business models

This tag is associated with 2 posts

Human Capital vs. Human Resources – A word and a world of difference

Often when I introduce my company, I’ve been asked, “Do you mean human resources?”

Actually. Not. Fundamentally, there is a philosophical difference in the 2 concepts, thus a huge difference in the type of services and solutions. Without getting too technical, conceptually, the difference lies in the word “capital” and “resources”. While we may think it is just semantics, after all, a rose by any other name smell as sweet, we forget the psychological impact of what a good name conjures. And in this case, the association and attitude can be very different by just 1 word.

Here are some fundamental differences.

Capital can be grown, resources deplete
An organization is made up of a workforce and the resulting output with or without the help of machines. When this workforce is treated like a form a resource, the organization finds the best way to exploit it and use it for its purposes. These resources are used and depleted so more are acquired and use. And since it is a form of resource, when they are no longer useful, the remuneration stops and they are replaced.

When a workforce is looked upon as a form of capital the company is acquired, the incentive is the get the best return from investment. An organization will regard a capital as down payment to work towards future returns. A capital also grows over time with productive use. In human capital, competences, knowledge and creativity grow over time and multiply in value.

Capital is invested, resources are maintained
When an organization looked upon the workforce as a form of resource or worse a “seat warmer” and other derogatory terms such as “bodies”, then the attitude is just the function they provide. Like any machines we buy for a purpose, it is maintained at best for the purpose they serve.

When a workforce is treated as a form of capital, then people are looked upon as an acquisition for the value it can bring if properly invested. Each person’s value is based on the potential of the investment that requires sound judgment on placement and development potential. If we extract the most from the workforce, the return is no longer linear such as machines. In this case, output when well invested can bring forth multiple times the initial capital purchase.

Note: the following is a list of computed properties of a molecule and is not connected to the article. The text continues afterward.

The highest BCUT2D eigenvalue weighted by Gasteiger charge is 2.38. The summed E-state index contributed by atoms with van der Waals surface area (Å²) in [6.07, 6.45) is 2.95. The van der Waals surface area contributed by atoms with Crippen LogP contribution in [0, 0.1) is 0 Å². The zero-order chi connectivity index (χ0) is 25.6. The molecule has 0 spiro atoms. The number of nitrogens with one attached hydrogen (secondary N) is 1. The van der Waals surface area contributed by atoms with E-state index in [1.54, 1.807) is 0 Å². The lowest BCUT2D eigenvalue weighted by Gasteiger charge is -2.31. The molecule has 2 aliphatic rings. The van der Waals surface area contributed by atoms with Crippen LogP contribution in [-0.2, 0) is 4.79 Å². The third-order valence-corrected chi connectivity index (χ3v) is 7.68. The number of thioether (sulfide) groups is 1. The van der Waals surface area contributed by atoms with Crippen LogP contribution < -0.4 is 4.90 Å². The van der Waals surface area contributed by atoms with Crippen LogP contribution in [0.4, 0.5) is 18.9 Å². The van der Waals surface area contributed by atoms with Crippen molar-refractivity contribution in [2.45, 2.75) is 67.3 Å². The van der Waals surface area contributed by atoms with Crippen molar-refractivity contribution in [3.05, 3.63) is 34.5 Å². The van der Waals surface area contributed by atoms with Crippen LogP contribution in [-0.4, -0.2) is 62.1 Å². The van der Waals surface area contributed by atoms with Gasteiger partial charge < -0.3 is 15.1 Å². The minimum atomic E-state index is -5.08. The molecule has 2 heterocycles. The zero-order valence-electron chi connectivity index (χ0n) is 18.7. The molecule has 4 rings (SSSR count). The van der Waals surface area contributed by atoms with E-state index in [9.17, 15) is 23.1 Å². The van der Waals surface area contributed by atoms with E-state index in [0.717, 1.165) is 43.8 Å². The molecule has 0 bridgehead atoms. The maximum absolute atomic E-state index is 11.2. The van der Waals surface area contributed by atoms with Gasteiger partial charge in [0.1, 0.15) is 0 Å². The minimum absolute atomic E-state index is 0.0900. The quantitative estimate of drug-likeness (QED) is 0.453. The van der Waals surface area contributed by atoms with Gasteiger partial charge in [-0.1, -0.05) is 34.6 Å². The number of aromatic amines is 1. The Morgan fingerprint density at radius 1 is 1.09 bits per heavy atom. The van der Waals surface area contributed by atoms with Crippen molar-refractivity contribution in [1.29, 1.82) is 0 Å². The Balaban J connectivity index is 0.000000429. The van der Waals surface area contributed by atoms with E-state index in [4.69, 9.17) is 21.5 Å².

Different psychology, Different policies
With the fundamental departure on psychology, it will also be reflected in the policies. While there are many ways to breakdown human resource management, broadly, it consists of 5 key areas: Recruitment & Retention, Compensation & Benefits, Training & Development, Sustainability & Mobility and Employee Relationship & Compliance.

From a resource point of view, the key focus is making sure employees are paid and employment laws are complied including health and safety and relationships with unions. Often it is also the 2 key areas retained by a company in the HR department while all other areas suffer due to cost cutting measures or lack of vision. After all, if there are lack of jobs and plenty of candidates, when a “resource” is unhappy or unsuitable, they can be replaced by another. HR departments tend to degenerate to payroll administration and point of contact for labour unions and compliance.